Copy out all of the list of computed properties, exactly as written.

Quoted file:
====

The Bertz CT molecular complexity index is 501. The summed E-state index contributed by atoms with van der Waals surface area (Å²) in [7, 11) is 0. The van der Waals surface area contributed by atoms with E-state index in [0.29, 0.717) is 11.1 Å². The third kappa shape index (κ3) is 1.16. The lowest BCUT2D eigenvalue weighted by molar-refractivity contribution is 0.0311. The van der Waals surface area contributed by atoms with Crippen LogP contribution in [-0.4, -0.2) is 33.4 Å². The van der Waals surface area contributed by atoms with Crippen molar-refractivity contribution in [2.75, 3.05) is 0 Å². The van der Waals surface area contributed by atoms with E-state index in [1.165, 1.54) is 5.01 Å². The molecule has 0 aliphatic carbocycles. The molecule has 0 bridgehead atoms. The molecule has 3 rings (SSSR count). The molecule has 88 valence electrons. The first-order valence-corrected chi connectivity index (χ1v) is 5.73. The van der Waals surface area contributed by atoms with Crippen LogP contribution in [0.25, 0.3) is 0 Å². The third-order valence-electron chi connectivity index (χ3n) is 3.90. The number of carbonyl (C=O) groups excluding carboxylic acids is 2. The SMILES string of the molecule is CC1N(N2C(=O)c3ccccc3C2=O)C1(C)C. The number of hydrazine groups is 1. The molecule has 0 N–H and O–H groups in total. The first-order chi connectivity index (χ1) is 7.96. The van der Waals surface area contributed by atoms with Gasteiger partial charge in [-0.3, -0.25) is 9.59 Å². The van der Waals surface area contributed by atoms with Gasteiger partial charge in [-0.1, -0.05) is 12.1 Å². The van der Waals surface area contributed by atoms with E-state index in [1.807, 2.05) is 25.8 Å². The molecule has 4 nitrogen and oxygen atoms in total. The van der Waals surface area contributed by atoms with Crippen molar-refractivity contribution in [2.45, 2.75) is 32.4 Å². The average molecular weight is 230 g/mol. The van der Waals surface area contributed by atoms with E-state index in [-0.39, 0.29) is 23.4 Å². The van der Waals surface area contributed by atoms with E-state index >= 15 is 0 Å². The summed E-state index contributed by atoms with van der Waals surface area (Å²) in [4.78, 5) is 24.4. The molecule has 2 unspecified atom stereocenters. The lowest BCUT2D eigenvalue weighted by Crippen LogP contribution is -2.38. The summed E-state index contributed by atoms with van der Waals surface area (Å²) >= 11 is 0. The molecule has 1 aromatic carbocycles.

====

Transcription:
The Bertz CT molecular complexity index is 501. The summed E-state index contributed by atoms with van der Waals surface area (Å²) in [7, 11) is 0. The van der Waals surface area contributed by atoms with E-state index in [0.29, 0.717) is 11.1 Å². The third kappa shape index (κ3) is 1.16. The lowest BCUT2D eigenvalue weighted by molar-refractivity contribution is 0.0311. The van der Waals surface area contributed by atoms with Crippen LogP contribution in [-0.4, -0.2) is 33.4 Å². The van der Waals surface area contributed by atoms with Crippen molar-refractivity contribution in [2.75, 3.05) is 0 Å². The van der Waals surface area contributed by atoms with E-state index in [1.165, 1.54) is 5.01 Å². The molecule has 0 aliphatic carbocycles. The molecule has 0 bridgehead atoms. The molecule has 3 rings (SSSR count). The molecule has 88 valence electrons. The first-order valence-corrected chi connectivity index (χ1v) is 5.73. The van der Waals surface area contributed by atoms with Crippen LogP contribution in [0.25, 0.3) is 0 Å². The third-order valence-electron chi connectivity index (χ3n) is 3.90. The number of carbonyl (C=O) groups excluding carboxylic acids is 2. The SMILES string of the molecule is CC1N(N2C(=O)c3ccccc3C2=O)C1(C)C. The number of hydrazine groups is 1. The molecule has 0 N–H and O–H groups in total. The first-order chi connectivity index (χ1) is 7.96. The van der Waals surface area contributed by atoms with Gasteiger partial charge in [-0.3, -0.25) is 9.59 Å². The van der Waals surface area contributed by atoms with Gasteiger partial charge in [-0.1, -0.05) is 12.1 Å². The van der Waals surface area contributed by atoms with E-state index in [1.807, 2.05) is 25.8 Å². The molecule has 4 nitrogen and oxygen atoms in total. The van der Waals surface area contributed by atoms with Crippen molar-refractivity contribution in [2.45, 2.75) is 32.4 Å². The average molecular weight is 230 g/mol. The van der Waals surface area contributed by atoms with E-state index in [-0.39, 0.29) is 23.4 Å². The van der Waals surface area contributed by atoms with E-state index >= 15 is 0 Å². The summed E-state index contributed by atoms with van der Waals surface area (Å²) in [4.78, 5) is 24.4. The molecule has 2 unspecified atom stereocenters. The lowest BCUT2D eigenvalue weighted by Crippen LogP contribution is -2.38. The summed E-state index contributed by atoms with van der Waals surface area (Å²) >= 11 is 0. The molecule has 1 aromatic carbocycles.